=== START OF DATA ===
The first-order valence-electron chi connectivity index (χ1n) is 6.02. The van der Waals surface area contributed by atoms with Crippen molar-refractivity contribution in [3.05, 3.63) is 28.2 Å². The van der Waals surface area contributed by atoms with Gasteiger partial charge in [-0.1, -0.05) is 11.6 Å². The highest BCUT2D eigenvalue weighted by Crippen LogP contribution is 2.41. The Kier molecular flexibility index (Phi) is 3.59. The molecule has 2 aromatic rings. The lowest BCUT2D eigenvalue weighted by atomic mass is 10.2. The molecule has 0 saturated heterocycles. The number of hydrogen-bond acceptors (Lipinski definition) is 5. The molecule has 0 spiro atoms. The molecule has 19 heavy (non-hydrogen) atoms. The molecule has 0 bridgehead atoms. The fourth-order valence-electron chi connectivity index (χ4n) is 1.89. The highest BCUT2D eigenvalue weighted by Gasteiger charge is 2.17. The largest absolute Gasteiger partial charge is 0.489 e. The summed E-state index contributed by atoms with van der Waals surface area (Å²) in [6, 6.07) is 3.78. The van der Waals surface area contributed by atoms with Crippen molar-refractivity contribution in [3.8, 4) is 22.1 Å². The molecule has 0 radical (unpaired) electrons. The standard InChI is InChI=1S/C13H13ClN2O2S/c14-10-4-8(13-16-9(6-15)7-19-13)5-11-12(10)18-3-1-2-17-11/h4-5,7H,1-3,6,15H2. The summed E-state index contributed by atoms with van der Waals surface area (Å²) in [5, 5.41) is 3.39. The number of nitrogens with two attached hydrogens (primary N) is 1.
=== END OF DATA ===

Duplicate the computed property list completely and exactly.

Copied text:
The first-order valence-electron chi connectivity index (χ1n) is 6.02. The van der Waals surface area contributed by atoms with Crippen molar-refractivity contribution in [3.05, 3.63) is 28.2 Å². The van der Waals surface area contributed by atoms with Gasteiger partial charge in [-0.1, -0.05) is 11.6 Å². The highest BCUT2D eigenvalue weighted by Crippen LogP contribution is 2.41. The Kier molecular flexibility index (Phi) is 3.59. The molecule has 2 aromatic rings. The lowest BCUT2D eigenvalue weighted by atomic mass is 10.2. The molecule has 0 saturated heterocycles. The number of hydrogen-bond acceptors (Lipinski definition) is 5. The molecule has 0 spiro atoms. The molecule has 19 heavy (non-hydrogen) atoms. The molecule has 0 bridgehead atoms. The fourth-order valence-electron chi connectivity index (χ4n) is 1.89. The highest BCUT2D eigenvalue weighted by Gasteiger charge is 2.17. The largest absolute Gasteiger partial charge is 0.489 e. The summed E-state index contributed by atoms with van der Waals surface area (Å²) in [6, 6.07) is 3.78. The van der Waals surface area contributed by atoms with Crippen molar-refractivity contribution in [3.8, 4) is 22.1 Å². The molecule has 0 radical (unpaired) electrons. The standard InChI is InChI=1S/C13H13ClN2O2S/c14-10-4-8(13-16-9(6-15)7-19-13)5-11-12(10)18-3-1-2-17-11/h4-5,7H,1-3,6,15H2. The summed E-state index contributed by atoms with van der Waals surface area (Å²) in [5, 5.41) is 3.39. The number of nitrogens with two attached hydrogens (primary N) is 1.